Education Week December 10, 2010 Posted
President Signs ESEA Rewrite, Giving States, Districts Bigger Say on Policy
For the past quarter century, federal education policy has been moving in one direction: toward standards-based education redesign, a greater reliance on standardized tests, and bigger role for Washington when it comes to holding schools accountable for student results.
President Barack Obama reversed course with the stroke of a pen Thursday, putting states and districts back at the wheel when it comes to teacher evaluation, standards, school turnarounds, and accountability, through a new iteration of the five-decade old Elementary and Secondary Education Act.
Before signing the legislation, Obama said the Every Student Succeeds Act "builds on the reforms that have helped us make so much progress already."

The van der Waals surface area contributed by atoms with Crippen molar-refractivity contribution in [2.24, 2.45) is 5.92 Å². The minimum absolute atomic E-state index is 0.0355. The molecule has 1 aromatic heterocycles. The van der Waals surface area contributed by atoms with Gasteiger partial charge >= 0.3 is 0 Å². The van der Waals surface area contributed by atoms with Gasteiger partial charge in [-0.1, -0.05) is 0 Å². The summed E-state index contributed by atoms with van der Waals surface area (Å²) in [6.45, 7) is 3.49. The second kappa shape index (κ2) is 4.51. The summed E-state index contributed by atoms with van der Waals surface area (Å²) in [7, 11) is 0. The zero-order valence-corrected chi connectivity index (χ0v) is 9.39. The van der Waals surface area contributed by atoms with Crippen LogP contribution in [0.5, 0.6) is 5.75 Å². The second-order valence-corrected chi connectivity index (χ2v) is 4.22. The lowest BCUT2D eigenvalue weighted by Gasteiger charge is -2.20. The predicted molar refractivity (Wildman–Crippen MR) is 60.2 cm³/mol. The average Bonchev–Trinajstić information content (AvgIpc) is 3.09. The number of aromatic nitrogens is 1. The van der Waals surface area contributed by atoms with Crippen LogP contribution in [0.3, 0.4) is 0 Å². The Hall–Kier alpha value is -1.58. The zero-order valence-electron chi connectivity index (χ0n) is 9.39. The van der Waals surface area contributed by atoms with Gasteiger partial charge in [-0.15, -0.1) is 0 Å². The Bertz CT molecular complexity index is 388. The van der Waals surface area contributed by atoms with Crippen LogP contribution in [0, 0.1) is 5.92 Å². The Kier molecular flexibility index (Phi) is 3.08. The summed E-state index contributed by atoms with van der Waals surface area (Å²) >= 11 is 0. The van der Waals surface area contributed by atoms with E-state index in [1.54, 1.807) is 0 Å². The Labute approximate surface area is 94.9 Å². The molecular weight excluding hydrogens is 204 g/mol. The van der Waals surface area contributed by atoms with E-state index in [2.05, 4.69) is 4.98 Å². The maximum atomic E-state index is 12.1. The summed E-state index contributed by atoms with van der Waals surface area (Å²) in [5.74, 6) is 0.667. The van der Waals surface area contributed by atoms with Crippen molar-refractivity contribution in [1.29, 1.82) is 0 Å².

"This bill upholds the core value that animated the original Elementary and Secondary Education Act signed by President Lyndon Johnson, the value that says education, the key to economic opportunity, is a civil right," Obama said.
He said that while the authors of the No Child Left Behind Act, the previous iteration of ESEA, were well-intentioned, "In practice it often fell short" and led to too much time spent on testing, among other problems. And while his administration offered NCLB waivers, he said, "The truth is, that could only do so much."
Standing before a packed and smiling audience, Obama praised the law for, among other things, focusing on putting students on track to be ready for college and career.
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